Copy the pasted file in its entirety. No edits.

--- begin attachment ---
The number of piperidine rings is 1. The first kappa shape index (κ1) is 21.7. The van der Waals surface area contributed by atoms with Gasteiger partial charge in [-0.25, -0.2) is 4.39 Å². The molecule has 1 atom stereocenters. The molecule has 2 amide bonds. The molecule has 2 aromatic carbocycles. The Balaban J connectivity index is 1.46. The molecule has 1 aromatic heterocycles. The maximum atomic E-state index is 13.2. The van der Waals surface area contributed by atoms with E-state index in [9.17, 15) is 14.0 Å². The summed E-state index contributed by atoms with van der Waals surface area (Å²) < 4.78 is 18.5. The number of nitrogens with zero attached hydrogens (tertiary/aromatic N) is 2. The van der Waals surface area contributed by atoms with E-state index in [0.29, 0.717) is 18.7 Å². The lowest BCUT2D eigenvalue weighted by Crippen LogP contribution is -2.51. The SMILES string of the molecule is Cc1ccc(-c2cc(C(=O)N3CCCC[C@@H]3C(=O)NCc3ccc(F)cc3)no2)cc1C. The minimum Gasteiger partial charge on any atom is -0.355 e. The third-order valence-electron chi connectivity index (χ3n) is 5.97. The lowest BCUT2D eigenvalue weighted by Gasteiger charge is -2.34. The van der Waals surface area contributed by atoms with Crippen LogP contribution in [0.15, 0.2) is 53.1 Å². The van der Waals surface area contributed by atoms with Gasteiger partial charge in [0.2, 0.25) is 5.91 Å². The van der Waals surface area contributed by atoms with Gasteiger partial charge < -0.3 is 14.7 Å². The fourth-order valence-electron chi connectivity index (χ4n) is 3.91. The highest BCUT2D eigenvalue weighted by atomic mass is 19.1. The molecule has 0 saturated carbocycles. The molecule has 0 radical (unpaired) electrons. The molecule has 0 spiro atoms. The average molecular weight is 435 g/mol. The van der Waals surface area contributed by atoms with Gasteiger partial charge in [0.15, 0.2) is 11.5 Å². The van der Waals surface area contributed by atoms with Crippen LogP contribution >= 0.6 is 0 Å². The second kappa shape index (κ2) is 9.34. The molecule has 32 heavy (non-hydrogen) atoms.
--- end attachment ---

The number of piperidine rings is 1. The first kappa shape index (κ1) is 21.7. The van der Waals surface area contributed by atoms with Gasteiger partial charge in [-0.25, -0.2) is 4.39 Å². The molecule has 1 atom stereocenters. The molecule has 2 amide bonds. The molecule has 2 aromatic carbocycles. The Balaban J connectivity index is 1.46. The molecule has 1 aromatic heterocycles. The maximum atomic E-state index is 13.2. The van der Waals surface area contributed by atoms with E-state index in [9.17, 15) is 14.0 Å². The summed E-state index contributed by atoms with van der Waals surface area (Å²) < 4.78 is 18.5. The number of nitrogens with zero attached hydrogens (tertiary/aromatic N) is 2. The van der Waals surface area contributed by atoms with E-state index in [0.29, 0.717) is 18.7 Å². The lowest BCUT2D eigenvalue weighted by Crippen LogP contribution is -2.51. The SMILES string of the molecule is Cc1ccc(-c2cc(C(=O)N3CCCC[C@@H]3C(=O)NCc3ccc(F)cc3)no2)cc1C. The minimum Gasteiger partial charge on any atom is -0.355 e. The third-order valence-electron chi connectivity index (χ3n) is 5.97. The lowest BCUT2D eigenvalue weighted by Gasteiger charge is -2.34. The van der Waals surface area contributed by atoms with Crippen LogP contribution in [0.15, 0.2) is 53.1 Å². The van der Waals surface area contributed by atoms with Gasteiger partial charge in [0.2, 0.25) is 5.91 Å². The van der Waals surface area contributed by atoms with Gasteiger partial charge < -0.3 is 14.7 Å². The fourth-order valence-electron chi connectivity index (χ4n) is 3.91. The highest BCUT2D eigenvalue weighted by atomic mass is 19.1. The molecule has 0 saturated carbocycles. The molecule has 0 radical (unpaired) electrons. The molecule has 0 spiro atoms. The average molecular weight is 435 g/mol. The van der Waals surface area contributed by atoms with Gasteiger partial charge in [0.15, 0.2) is 11.5 Å². The van der Waals surface area contributed by atoms with Crippen LogP contribution >= 0.6 is 0 Å². The second kappa shape index (κ2) is 9.34. The molecule has 32 heavy (non-hydrogen) atoms.